Each year, hundreds of Penn State Smeal alumni mentors share their perspectives with student protégés, exploring topics such as academic majors, internships, career planning and leadership development.
Smeal marketing major Victor Oliveira was among the many students who discovered the power of this program last spring during the early stages of the pandemic. He and his mentor, 1990 marketing graduate and entrepreneur Tara Reed, share their experience and the bond that was established during these unprecedented circumstances.
Tara Reed ’90 MKTG
Why did you decide to become a Smeal mentor?
I decided to become a Smeal mentor because I wanted to help a student who was considering the path of entrepreneurship. When Victor and I started working together in the fall of 2019, it was a more traditional mentoring relationship. We talked about his goals for the future, choosing a major, extracurricular activities, and classes. He would tell me about what he was studying and ask my perspective as a business owner. I’ve also had the pleasure of learning about Victor’s life, culture, and path that led him to Penn State.
How did your role as a Smeal alumni mentor change during the pandemic?
Our conversations became much different in March 2020, when I helped him navigate the challenge of being isolated at University Park as an international student during the COVID-19 pandemic. As a student from Brazil, Victor couldn’t jump in his car and drive home when the lockdown started. During this time, we went from talking every two weeks to talking twice a week. Our video chats became less about academic and career mentoring and more about finding resources to physically, financially, and mentally survive COVID-19. Victor’s ability to adapt to change and figure things out was truly impressive.
He also took the opportunity to document what life was like on a deserted Penn State campus. Our discussions shifted to photography, blogging, social media, and online marketing.
What has been the most rewarding part of mentoring a Smeal student?
Prior to participating, I was unsure of what I could offer a student who was trying to figure out their path. I thought a business school mentor should work for or own a large company or manage a team. However, a Smeal College team member pointed out that owning my own business for 16 years gave me a multitude of experiences that many students could learn from.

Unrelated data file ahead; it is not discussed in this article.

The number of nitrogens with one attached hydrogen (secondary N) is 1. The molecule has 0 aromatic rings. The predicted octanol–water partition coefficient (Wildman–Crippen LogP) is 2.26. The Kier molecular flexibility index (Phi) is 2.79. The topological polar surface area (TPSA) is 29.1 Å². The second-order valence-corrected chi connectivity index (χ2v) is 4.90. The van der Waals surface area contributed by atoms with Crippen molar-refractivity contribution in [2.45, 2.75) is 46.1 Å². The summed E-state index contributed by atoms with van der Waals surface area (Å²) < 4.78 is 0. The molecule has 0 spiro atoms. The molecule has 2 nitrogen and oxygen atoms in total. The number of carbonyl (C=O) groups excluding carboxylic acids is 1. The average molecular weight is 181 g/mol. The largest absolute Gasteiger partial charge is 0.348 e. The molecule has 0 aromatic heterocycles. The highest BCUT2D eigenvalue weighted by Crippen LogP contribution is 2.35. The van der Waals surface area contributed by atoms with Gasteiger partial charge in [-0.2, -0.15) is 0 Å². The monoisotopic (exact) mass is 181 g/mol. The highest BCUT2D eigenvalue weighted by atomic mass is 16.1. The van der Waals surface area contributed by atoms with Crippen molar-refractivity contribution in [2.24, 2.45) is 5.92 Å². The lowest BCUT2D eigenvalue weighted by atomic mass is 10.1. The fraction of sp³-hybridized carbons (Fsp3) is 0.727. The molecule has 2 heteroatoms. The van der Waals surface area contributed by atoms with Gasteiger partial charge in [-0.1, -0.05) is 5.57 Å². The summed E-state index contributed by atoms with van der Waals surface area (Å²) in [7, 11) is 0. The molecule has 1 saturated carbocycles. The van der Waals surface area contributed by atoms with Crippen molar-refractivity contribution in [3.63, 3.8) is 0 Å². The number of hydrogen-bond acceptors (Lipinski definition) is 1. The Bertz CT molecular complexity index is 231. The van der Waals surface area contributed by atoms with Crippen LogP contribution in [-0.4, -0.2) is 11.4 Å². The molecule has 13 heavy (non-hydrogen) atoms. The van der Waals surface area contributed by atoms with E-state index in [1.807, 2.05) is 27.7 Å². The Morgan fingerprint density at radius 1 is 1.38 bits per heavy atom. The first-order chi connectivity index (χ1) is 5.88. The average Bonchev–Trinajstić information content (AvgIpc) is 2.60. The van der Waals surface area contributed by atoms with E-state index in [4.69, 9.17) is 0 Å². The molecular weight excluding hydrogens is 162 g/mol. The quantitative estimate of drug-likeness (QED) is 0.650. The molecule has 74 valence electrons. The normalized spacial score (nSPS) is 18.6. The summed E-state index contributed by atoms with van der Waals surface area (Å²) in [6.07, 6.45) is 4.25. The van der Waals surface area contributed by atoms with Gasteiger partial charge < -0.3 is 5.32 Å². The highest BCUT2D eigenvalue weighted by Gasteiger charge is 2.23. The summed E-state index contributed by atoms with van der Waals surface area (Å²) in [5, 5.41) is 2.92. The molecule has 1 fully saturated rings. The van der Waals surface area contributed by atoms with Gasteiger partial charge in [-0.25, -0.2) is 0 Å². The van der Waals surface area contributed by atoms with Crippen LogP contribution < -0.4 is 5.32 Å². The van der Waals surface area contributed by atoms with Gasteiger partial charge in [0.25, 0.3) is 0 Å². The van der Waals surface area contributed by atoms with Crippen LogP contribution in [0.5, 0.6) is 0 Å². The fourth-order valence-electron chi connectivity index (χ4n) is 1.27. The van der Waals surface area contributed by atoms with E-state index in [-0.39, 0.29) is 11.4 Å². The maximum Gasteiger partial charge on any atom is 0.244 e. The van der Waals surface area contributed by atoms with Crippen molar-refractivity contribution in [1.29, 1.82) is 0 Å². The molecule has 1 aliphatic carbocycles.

Victor is one of the most inquisitive and positive people I have ever met. I’ve been challenged by some of our conversations about business, ethics, and social issues that came from both his coursework and real life. He has inspired me to look at my own beliefs, attitudes, and goals for myself and my business. Mentoring is a two-way street!
I was also honored to be able to help him as much as I could during the first few months of the pandemic. I’m looking forward to seeing what happens in the coming years for Victor. I feel like he is now an honorary part of my family, not just a student I interacted with for a few semesters.
Victor Oliveira ’22 MKTG
PORTO ALEGRE, BRAZIL
Why did you apply to have a Smeal alumni mentor, and what topics have you explored?
One of the reasons I applied to Penn State in the first place was hearing about its extensive and engaging alumni network. As soon as I heard about the Smeal Mentoring Program, I jumped at the opportunity. Tara and I discussed current events, business and marketing concepts, and a lot more.
Our conversations shifted last spring when Penn State announced we were moving to remote classes. Tara suggested that I start a photography blog, so for several weeks, I biked around campus and took pictures. She helped me with editing, and I published the photos on the blog. It turned out to be a great way to stay active and creative during those eerie months, and it allowed us to discuss how digital services and e-commerce performed during the pandemic.
What valuable insights did Tara share with you during the pandemic?
I remember being alone in my downtown apartment, scared of what the pandemic meant and how it would affect my future and my time at Penn State. After speaking with Tara, I came to realize that being physically isolated did not mean I had to become a hermit. She encouraged me to stay in touch with people through email, phone, and video chat. Tara demonstrated to me that during times of hardship, staying connected with people becomes even more important.
As a result of Tara’s help, I got to work as a LEAP (Learning Edge Academic Program) mentor last summer, talking with incoming first-year international students about what it is like to be a Penn State student. This opportunity taught me very valuable lessons about how to be a leader and a role model.
How has the Mentoring Program enhanced your experience as a student?
Having an alumni mentor has made my Penn State experience more holistic and diverse. I have always valued gaining multiple perspectives before making decisions, and having Tara as a resource has allowed me to achieve a more well-rounded point of view. One of the greatest benefits of having an alumni mentor is being able to link classroom concepts and business scenarios with real-world encounters. For this and many other reasons, I recommend the Smeal Alumni Mentoring Program to all Smeal students!
Learn more about mentoring opportunities at https://www.smeal.psu.edu/alumni/ways-to-get-involved/mentor-current-students